The Business of Child Advocacy
Measuring Success in Addressing Child Abuse
HOW-TOS FOR LEADERS
I’ll never forget the way people used to look at me when I would tell them that we had a successful year at our Children’s Advocacy Center because there was a 25-percent increase in the child sexual abuse cases we saw. All wide-eyed and somewhat exasperated, their response would sound something like, “More children being abused is considered success?” Well, not exactly. We were successful because we reached more children. The rate of abuse in our state wasn’t what we were measuring; we were measuring the impact of our programs in a way that seems to outsiders as counterintuitive. Strange, even.
Leading a nonprofit organization can come with its own unique set of challenges. One of those challenges is finding a way to measure our success. For us, it’s not about the “bottom line”. Our success can’t be measured necessarily by our end of the year balance sheet.
The good news is there are ways to measure success of your nonprofit. One of the ways described by nonprofit sector experts John Sawhill and David Williamson comes down to looking at three kinds of performance metrics. What I like about these metrics is that Sawhill and Williamson are very intentional about connecting them to the mission, vision, goals, strategies and tactic/activities of your organization. All of which are critical component of non-profits.
The first two metrics are relatively simple and I believe can be adopted easily.
There are Capacity Measures. Many of you do this already. This is where you are comparing year to year your fundraising activities, your public funding sources, your key stakeholder relationship (yes, measure this!) and your staff structure, volunteer base, board of directors and outputs.
Next is Activity Measures. Take a close look at what exactly the staff or volunteers are doing to raise the impact toward your mission. Having this information in a chart or other ongoing reports will undoubtedly give you needed data to address inadequacies or make minor course corrections that could result in major outcomes.
The final and most challenging metric is Impact Measures. This is where you measure progress toward your mission. Now, some of you may say, “Of course!” and “We are very mission-focused”. But are you, really? Children’s Advocacy Centers are one of those types of organizations that in general have lofty goals of protecting children, strengthening families and even eliminating child abuse. All of which are admirable, and I for one feel very dedicated to; but how do you quantify that? Here are three options.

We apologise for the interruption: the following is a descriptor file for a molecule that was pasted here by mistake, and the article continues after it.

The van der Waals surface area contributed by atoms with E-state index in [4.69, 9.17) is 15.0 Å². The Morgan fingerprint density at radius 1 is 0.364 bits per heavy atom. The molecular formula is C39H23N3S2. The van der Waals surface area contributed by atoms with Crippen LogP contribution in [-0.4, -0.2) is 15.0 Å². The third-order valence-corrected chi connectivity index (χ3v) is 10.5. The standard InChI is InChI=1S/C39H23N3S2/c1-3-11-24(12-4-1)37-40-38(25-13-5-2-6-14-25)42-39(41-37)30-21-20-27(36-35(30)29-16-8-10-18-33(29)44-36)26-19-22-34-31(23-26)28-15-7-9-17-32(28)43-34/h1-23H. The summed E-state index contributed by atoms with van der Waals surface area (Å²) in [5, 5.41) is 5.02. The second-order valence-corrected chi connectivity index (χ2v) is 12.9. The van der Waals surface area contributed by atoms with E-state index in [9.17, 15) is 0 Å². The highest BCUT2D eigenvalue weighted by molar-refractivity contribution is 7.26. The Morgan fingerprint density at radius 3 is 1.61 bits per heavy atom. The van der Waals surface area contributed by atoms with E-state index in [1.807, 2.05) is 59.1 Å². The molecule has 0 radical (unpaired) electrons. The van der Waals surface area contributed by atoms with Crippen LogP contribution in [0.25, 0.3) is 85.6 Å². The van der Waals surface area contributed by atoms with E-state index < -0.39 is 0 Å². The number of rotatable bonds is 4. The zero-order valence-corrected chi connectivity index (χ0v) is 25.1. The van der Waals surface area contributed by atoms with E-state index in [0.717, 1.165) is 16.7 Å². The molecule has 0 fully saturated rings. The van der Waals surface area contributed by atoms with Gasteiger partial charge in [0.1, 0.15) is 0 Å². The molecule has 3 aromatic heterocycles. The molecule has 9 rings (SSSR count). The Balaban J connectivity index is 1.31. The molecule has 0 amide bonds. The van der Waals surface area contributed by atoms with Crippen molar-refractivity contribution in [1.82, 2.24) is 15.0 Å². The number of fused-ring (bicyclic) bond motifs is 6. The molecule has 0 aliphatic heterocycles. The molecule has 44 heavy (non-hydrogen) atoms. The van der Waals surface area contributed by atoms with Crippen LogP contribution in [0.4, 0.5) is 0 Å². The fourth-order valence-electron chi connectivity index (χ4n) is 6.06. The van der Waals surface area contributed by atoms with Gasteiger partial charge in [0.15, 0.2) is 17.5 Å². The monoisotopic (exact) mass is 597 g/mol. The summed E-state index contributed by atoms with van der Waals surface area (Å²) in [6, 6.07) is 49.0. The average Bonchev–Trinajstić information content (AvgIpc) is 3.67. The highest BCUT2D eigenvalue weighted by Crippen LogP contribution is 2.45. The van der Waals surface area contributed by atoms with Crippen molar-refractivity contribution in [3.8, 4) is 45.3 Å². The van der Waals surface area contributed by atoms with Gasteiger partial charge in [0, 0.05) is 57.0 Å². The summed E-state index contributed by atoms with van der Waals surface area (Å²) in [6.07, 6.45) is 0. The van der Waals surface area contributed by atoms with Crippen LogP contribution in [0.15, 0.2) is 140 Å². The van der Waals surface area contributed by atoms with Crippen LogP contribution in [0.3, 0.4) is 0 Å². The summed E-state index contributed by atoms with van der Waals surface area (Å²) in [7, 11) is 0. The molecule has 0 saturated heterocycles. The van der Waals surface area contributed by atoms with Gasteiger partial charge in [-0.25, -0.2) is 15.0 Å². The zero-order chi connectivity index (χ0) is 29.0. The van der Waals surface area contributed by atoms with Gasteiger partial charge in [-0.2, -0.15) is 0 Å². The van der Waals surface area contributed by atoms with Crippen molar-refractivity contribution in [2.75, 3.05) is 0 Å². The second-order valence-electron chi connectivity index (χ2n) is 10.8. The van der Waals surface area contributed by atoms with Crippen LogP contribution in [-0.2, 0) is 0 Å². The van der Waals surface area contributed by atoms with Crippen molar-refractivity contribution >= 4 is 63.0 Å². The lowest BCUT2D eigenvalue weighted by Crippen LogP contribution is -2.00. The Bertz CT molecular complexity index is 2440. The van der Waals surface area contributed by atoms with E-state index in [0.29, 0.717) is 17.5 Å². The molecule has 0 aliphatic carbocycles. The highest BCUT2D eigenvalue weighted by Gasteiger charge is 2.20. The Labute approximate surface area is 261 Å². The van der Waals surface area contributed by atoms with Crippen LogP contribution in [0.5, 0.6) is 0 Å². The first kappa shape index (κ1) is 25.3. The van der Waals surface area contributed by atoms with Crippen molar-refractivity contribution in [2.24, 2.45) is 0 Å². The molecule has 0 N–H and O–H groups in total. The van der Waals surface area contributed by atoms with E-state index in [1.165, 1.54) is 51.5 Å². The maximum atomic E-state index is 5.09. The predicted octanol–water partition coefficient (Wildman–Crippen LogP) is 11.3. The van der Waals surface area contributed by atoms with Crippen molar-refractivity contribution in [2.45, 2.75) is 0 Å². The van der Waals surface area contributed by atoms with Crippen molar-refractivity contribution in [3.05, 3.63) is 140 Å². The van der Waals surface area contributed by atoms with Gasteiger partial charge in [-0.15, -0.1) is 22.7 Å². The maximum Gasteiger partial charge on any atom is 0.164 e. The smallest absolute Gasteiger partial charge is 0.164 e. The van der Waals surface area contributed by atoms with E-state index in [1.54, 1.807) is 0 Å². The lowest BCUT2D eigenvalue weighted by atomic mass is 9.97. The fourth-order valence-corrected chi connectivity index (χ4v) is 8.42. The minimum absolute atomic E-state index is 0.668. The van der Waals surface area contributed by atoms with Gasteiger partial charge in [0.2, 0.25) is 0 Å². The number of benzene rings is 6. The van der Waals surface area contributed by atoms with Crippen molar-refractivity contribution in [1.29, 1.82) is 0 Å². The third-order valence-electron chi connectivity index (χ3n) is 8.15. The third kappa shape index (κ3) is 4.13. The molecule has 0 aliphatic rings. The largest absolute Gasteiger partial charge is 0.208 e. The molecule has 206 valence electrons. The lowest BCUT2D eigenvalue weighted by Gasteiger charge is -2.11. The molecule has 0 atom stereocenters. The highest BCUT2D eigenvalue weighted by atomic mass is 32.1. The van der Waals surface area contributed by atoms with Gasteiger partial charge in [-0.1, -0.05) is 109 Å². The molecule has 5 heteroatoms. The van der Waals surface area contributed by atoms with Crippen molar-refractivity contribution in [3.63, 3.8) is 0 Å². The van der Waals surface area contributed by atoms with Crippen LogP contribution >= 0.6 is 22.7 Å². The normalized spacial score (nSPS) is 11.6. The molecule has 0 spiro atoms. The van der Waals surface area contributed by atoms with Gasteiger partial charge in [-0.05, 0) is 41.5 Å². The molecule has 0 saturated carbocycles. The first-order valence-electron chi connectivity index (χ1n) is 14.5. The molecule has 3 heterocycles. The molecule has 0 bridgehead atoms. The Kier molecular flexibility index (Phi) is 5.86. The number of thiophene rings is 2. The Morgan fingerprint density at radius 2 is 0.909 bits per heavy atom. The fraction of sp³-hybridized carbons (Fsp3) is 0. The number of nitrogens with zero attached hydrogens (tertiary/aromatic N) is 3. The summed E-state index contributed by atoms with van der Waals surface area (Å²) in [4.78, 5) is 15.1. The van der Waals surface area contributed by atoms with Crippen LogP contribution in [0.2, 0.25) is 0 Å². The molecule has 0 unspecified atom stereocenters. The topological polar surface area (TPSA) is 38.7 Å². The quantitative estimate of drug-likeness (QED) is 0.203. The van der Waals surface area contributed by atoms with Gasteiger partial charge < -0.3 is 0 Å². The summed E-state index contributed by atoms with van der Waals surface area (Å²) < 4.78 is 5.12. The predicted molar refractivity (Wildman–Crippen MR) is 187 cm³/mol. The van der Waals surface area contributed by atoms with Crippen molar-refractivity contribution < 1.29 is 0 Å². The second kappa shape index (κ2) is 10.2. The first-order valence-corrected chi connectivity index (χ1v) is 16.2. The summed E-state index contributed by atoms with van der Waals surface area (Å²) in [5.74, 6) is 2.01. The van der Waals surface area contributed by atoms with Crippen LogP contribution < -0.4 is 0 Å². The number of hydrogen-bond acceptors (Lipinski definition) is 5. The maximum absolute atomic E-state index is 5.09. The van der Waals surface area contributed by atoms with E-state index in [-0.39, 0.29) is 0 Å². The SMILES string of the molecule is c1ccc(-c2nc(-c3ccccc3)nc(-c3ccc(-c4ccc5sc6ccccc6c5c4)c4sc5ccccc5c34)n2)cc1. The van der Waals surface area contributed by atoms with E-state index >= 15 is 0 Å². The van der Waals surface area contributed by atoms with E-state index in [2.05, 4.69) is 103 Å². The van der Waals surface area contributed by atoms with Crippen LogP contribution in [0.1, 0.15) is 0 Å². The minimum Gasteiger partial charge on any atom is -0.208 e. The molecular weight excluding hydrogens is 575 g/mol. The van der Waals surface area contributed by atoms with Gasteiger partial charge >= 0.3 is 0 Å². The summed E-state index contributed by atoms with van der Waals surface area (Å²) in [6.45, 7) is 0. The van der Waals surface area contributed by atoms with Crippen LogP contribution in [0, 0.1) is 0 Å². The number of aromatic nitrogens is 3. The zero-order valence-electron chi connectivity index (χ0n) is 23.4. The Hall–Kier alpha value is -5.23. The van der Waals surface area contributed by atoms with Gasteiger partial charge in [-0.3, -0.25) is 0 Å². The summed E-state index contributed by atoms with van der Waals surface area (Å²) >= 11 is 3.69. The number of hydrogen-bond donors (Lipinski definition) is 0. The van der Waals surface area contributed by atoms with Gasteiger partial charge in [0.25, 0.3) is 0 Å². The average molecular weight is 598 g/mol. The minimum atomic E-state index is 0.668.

First, you can narrowly define your mission so that progress can be measured directly. This is not to say you should oversimplify your mission, but perhaps make small adjustments to it in order to give you opportunities to show progress. CAC mission statements that highlight efforts to provide a safe environment for kids or a strong community response to child abuse or a reductions of traumatization in child abuse victims are on the right track.
Second, you can invest in research to determine whether or not you are achieving your mission. This often takes time and can be costly, however, can also provide rich information that you can use to make adjustments as necessary.
Finally, you can develop “microgoals” that, if achieved, would imply success on a grander scale. Clear and simple microgoals or indicators could include response to trauma-focused treatment, child abuse reporting rates, disclosure rate, or evidence-based prevention programs.
So, get out there and consider the many ways we can measure success. Why not try out some new techniques? You may be surprised what you uncover. And, the next time you do an outreach and education program in your community that is followed by an increase in your new child abuse referrals for that month, go easy on those outsiders who don’t understand that being a success. And hey, maybe you can measure that!
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